if len(saucer_missiles) < u.SAUCER_MISSILE_LIMIT:
saucer_missiles.append(self.create_missile())

def create_missile(self):
return Missile(u.CENTER, Vector2(70, 70))
``````

Now what? Let’s deal with the timer getting reset. And I wonder … where will we put the firing logic during play? Too soon to worry. Let’s enhance our test:

``````    def test_can_only_fire_two(self):
saucer = Saucer()
saucer_missiles = []
saucer.fire_if_possible(saucer_missiles)
saucer.missile_timer = 0
assert len(saucer_missiles) == 1
assert saucer.missile_timer == u.SAUCER_MISSILE_DELAY
saucer.fire_if_possible(saucer_missiles)
assert len(saucer_missiles) == 2
saucer.fire_if_possible(saucer_missiles)
assert len(saucer_missiles) == 2
``````

Given a new constant and an init in the Saucer and this code, the test is green:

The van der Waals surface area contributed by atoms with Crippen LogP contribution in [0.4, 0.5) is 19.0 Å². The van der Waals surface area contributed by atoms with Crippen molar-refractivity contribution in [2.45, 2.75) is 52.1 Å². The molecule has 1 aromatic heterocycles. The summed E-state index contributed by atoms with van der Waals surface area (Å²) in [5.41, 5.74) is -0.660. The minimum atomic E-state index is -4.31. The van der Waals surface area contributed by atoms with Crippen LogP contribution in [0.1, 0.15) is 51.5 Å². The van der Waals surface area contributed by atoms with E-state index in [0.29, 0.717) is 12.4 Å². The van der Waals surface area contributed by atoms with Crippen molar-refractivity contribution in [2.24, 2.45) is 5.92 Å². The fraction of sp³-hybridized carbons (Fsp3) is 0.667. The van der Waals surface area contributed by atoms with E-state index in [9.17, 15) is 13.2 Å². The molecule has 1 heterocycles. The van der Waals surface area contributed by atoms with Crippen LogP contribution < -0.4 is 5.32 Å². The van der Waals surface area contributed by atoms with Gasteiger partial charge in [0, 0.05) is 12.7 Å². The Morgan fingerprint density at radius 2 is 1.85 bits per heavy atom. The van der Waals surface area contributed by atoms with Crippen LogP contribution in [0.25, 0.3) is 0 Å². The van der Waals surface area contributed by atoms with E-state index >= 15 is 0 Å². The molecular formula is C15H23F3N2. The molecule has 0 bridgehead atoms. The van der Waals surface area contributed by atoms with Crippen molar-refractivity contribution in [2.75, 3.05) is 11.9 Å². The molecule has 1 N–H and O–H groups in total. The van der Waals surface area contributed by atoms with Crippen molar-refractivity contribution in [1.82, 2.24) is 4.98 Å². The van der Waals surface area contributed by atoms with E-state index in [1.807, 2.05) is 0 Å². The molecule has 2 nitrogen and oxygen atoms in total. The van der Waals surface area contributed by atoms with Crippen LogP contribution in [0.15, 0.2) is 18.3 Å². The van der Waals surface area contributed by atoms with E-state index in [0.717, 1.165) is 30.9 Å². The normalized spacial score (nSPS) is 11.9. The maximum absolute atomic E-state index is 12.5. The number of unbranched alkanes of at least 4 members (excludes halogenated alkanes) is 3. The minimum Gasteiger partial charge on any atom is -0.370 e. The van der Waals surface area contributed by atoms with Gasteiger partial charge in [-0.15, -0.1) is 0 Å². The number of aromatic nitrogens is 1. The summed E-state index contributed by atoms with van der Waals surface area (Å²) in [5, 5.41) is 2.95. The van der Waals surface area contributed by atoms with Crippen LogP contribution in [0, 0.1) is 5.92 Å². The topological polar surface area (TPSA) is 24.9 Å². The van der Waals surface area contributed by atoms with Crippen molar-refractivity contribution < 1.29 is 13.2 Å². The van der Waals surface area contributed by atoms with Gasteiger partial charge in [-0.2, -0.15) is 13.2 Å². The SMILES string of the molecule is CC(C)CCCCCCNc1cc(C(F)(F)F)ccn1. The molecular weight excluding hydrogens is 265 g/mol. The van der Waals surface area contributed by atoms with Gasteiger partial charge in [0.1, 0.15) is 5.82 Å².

``````u.py
SAUCER_MISSILE_DELAY = 0.5
SAUCER_MISSILE_LIMIT = 2

class Saucer:
def __init__(self, position=None, size=2):
self.position = position if position is not None else u.CENTER
,,,
self.zig_timer = 1.5
self.missile_timer = u.SAUCER_MISSILE_DELAY

def fire_if_possible(self, saucer_missiles):
if len(saucer_missiles) < u.SAUCER_MISSILE_LIMIT:
saucer_missiles.append(self.create_missile())
self.missile_timer = u.SAUCER_MISSILE_DELAY
``````

Let’s commit this: tests and code for Saucer fire_if_possible.

I’m not sure how to test putting this into the game. Let’s start and see if some testable things arise.

Nota Bene
I should say that I think that my friend and nemesis GeePaw Hill will generally refuse to implement any logic without a test. I’m just not that good. But I’ve shamed myself into trying a bit harder. Let’s think about how we might install it, and then see what aspects of that are testable.
• Game will add a new collection, saucer_missiles.
At the moment that I wrote the single list element above, I thought that I’d do a few and then get started. But instead, the code told me something and I just got started. When it’s time to involve the code, involve the code.